Essentially, significant river flooding from synoptic systems does not exclusively occur in El Niños, but a fair amount of those river flood events in Florida do occur in an El Niño.
One of the major pattern changes that usually occurs during an El Niño is a southward shift in the mean position of the jet stream relative to normal. Therefore, the strongest winds in the upper levels of the atmosphere tend to be displaced much closer to the Gulf Coast region. This is illustrated by the maps below. On the left is the mean vector wind at 250mb from October to March for the last ten winter El Niños. On the right is a map that is the same as the left, except it is the anomaly for those same El Niños. You can see that the westerly winds over the Gulf were, on average, about 3-5 m/s (7-11 mph) above normal.
One of the main ingredients for severe thunderstorms is wind shear, which is the change in wind speed or direction with height. Everything else being held equal, stronger upper-level winds will generally result in stronger wind shear. Therefore, as a result of the southward shift in the jet stream in most El Niño winters, the storm track also shifts south, as does the typical threat of severe thunderstorms.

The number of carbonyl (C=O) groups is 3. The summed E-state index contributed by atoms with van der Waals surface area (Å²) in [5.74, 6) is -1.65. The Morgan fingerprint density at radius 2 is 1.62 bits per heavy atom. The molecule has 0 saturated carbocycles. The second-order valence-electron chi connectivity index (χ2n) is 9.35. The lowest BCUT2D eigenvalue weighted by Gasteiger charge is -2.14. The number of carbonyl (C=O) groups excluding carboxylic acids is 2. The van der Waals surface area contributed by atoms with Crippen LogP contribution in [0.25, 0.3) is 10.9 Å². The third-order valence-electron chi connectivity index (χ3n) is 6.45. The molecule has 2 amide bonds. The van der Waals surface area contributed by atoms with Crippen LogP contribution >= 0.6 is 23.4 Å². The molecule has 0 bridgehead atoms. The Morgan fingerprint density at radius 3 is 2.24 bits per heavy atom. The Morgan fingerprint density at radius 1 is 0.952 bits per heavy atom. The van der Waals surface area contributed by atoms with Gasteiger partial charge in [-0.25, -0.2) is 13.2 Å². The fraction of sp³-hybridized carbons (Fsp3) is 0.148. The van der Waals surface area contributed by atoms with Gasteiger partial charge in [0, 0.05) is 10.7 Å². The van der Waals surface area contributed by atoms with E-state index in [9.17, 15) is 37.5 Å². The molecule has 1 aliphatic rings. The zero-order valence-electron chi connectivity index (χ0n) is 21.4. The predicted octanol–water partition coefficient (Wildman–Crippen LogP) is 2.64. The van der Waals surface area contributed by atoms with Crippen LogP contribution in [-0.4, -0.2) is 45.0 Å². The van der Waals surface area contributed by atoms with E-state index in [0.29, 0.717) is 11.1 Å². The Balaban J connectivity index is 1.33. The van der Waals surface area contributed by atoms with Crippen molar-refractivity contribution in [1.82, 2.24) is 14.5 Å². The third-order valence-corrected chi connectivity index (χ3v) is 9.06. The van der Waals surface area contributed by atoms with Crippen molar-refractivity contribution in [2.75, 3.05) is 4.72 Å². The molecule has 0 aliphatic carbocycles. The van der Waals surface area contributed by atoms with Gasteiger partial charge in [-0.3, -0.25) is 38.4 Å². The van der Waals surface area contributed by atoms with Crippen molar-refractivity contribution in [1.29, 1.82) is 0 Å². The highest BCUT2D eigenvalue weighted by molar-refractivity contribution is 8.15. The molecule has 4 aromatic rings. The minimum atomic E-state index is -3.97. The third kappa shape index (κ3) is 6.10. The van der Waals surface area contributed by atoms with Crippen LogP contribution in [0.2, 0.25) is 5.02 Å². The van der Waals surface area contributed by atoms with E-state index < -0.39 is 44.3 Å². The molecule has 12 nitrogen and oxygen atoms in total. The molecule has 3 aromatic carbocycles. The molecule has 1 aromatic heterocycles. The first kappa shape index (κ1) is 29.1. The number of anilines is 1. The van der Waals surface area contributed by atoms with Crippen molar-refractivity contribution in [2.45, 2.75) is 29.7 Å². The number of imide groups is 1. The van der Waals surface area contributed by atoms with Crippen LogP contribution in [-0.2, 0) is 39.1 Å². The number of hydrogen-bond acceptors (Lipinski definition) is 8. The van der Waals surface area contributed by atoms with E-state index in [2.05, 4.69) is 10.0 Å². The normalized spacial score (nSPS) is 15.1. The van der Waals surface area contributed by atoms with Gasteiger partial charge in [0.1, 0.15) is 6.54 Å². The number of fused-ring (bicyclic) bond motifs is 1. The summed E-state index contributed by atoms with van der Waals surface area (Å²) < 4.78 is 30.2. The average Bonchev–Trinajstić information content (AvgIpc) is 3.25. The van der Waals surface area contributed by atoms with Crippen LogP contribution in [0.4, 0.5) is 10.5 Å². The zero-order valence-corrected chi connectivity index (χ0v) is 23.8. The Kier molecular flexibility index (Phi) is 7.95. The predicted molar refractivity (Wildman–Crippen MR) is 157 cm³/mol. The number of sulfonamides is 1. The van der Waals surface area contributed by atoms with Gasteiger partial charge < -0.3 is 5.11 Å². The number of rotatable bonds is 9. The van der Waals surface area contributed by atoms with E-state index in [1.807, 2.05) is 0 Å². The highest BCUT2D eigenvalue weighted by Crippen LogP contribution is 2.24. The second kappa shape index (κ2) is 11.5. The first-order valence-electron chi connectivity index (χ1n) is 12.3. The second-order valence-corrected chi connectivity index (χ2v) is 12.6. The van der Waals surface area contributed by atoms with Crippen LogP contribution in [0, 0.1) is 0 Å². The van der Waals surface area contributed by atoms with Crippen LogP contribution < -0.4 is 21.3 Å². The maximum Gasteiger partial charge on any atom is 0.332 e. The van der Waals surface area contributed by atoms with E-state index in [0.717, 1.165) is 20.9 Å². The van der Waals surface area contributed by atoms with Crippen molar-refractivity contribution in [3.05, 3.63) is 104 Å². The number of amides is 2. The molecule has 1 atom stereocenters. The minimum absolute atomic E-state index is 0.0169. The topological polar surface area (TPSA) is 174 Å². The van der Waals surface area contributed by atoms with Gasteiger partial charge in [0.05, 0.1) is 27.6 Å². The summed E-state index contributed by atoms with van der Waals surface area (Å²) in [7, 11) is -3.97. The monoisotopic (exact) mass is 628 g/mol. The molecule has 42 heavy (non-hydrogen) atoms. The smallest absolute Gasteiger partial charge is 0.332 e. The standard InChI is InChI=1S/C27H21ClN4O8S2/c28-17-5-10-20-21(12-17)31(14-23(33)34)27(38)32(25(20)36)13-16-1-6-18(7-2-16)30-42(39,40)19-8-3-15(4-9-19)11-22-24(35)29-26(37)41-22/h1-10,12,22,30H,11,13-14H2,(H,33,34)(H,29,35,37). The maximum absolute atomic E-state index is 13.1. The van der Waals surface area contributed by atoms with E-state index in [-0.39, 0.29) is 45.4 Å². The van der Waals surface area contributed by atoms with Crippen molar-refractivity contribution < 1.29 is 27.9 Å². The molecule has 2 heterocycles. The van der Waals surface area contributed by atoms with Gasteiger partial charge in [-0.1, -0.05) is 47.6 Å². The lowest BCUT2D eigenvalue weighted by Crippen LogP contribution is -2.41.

|OCT-MAR Severe Weather Statistics since Winter 1997-1998
|Average # of reports||11.2||34.5||12.8|
|Average reports in El Niño||15.2||36.6||19.0|
|Departure for El Niño||+4.0||+2.1||+6.2
In the table above, we have examined the average number of severe weather reports (by type) for our county warning area during October to March periods from winter 1997-1998 to winter 2009-2010. Therefore, these statistics are only applicable to southeast Alabama, southwest Georgia, and the majority of the Florida Panhandle and Big Bend. As you can see from the statistics, the number of severe weather reports generally come in above normal during El Niño winters.
Despite our local area (including north Florida) typically experiencing slightly above normal totals of severe weather reports during El Niño winters, the most notable difference is typically felt across the Florida Peninsula to the south of our area.2
1 "ENSO FAQ." Climate Prediction Center. Web. 19 Oct. 2011. <http://www.cpc.ncep.noaa.gov/products/analysis_monitoring/ensostuff/ensofaq.shtml>.
2 Graphic from Kelly Godsey and Irv Watson, from a presentation about the effects of El Nino in Florida.